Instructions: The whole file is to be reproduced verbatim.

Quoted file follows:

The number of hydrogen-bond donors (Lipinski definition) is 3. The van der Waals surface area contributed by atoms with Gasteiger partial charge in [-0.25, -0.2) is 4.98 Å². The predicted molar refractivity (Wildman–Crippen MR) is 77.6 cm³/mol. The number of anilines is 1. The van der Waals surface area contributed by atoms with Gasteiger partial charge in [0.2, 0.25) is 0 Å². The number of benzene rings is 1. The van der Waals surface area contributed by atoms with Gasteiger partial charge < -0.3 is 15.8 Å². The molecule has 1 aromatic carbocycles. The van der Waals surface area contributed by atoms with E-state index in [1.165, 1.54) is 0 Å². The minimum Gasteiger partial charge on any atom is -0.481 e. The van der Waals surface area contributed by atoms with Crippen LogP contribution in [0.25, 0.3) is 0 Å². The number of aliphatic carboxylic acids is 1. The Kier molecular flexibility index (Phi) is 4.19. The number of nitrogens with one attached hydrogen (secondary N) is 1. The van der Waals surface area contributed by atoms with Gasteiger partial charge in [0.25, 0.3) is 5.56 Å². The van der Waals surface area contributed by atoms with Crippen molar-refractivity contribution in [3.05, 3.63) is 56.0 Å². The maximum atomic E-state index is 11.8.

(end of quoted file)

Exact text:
The number of hydrogen-bond donors (Lipinski definition) is 3. The van der Waals surface area contributed by atoms with Gasteiger partial charge in [-0.25, -0.2) is 4.98 Å². The predicted molar refractivity (Wildman–Crippen MR) is 77.6 cm³/mol. The number of anilines is 1. The van der Waals surface area contributed by atoms with Gasteiger partial charge in [0.2, 0.25) is 0 Å². The number of benzene rings is 1. The van der Waals surface area contributed by atoms with Gasteiger partial charge < -0.3 is 15.8 Å². The molecule has 1 aromatic carbocycles. The van der Waals surface area contributed by atoms with E-state index in [1.165, 1.54) is 0 Å². The minimum Gasteiger partial charge on any atom is -0.481 e. The van der Waals surface area contributed by atoms with Crippen LogP contribution in [0.25, 0.3) is 0 Å². The number of aliphatic carboxylic acids is 1. The Kier molecular flexibility index (Phi) is 4.19. The number of nitrogens with one attached hydrogen (secondary N) is 1. The van der Waals surface area contributed by atoms with Gasteiger partial charge in [0.25, 0.3) is 5.56 Å². The van der Waals surface area contributed by atoms with Crippen molar-refractivity contribution in [3.05, 3.63) is 56.0 Å². The maximum atomic E-state index is 11.8.